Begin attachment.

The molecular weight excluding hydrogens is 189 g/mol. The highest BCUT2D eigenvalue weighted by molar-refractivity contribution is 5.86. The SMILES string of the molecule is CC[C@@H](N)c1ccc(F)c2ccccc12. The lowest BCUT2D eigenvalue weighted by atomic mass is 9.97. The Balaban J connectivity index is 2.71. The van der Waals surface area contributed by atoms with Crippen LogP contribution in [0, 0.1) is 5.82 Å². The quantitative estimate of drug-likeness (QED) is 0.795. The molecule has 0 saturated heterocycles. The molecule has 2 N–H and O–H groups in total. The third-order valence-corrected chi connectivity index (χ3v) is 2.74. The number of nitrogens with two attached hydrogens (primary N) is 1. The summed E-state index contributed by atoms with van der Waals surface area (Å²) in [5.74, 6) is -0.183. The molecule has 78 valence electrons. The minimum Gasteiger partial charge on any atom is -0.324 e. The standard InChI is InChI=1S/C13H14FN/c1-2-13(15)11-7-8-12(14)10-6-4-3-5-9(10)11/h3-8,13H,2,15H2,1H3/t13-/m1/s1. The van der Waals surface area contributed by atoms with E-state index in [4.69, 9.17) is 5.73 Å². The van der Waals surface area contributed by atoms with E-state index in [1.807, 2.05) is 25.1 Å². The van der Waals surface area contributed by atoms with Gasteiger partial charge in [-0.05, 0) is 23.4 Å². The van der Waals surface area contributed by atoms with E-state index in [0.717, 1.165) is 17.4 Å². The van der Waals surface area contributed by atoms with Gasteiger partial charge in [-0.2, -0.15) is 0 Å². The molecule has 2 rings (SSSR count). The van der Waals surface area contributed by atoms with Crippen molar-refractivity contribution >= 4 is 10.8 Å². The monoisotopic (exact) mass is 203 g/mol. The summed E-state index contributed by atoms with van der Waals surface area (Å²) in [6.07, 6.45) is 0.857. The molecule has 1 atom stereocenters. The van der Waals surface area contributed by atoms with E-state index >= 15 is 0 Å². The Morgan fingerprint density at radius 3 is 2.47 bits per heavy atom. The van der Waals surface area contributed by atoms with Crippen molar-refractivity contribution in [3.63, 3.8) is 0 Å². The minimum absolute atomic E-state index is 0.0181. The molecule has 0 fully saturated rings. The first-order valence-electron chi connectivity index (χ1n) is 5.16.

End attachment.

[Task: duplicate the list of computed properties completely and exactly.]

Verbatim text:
The molecular weight excluding hydrogens is 189 g/mol. The highest BCUT2D eigenvalue weighted by molar-refractivity contribution is 5.86. The SMILES string of the molecule is CC[C@@H](N)c1ccc(F)c2ccccc12. The lowest BCUT2D eigenvalue weighted by atomic mass is 9.97. The Balaban J connectivity index is 2.71. The van der Waals surface area contributed by atoms with Crippen LogP contribution in [0, 0.1) is 5.82 Å². The quantitative estimate of drug-likeness (QED) is 0.795. The molecule has 0 saturated heterocycles. The molecule has 2 N–H and O–H groups in total. The third-order valence-corrected chi connectivity index (χ3v) is 2.74. The number of nitrogens with two attached hydrogens (primary N) is 1. The summed E-state index contributed by atoms with van der Waals surface area (Å²) in [5.74, 6) is -0.183. The molecule has 78 valence electrons. The minimum Gasteiger partial charge on any atom is -0.324 e. The standard InChI is InChI=1S/C13H14FN/c1-2-13(15)11-7-8-12(14)10-6-4-3-5-9(10)11/h3-8,13H,2,15H2,1H3/t13-/m1/s1. The van der Waals surface area contributed by atoms with E-state index in [4.69, 9.17) is 5.73 Å². The van der Waals surface area contributed by atoms with E-state index in [1.807, 2.05) is 25.1 Å². The van der Waals surface area contributed by atoms with Gasteiger partial charge in [-0.05, 0) is 23.4 Å². The van der Waals surface area contributed by atoms with E-state index in [0.717, 1.165) is 17.4 Å². The van der Waals surface area contributed by atoms with Gasteiger partial charge in [-0.2, -0.15) is 0 Å². The molecule has 2 rings (SSSR count). The van der Waals surface area contributed by atoms with Crippen molar-refractivity contribution >= 4 is 10.8 Å². The monoisotopic (exact) mass is 203 g/mol. The summed E-state index contributed by atoms with van der Waals surface area (Å²) in [6.07, 6.45) is 0.857. The molecule has 1 atom stereocenters. The van der Waals surface area contributed by atoms with E-state index >= 15 is 0 Å². The Morgan fingerprint density at radius 3 is 2.47 bits per heavy atom. The van der Waals surface area contributed by atoms with Crippen molar-refractivity contribution in [3.63, 3.8) is 0 Å². The minimum absolute atomic E-state index is 0.0181. The molecule has 0 fully saturated rings. The first-order valence-electron chi connectivity index (χ1n) is 5.16.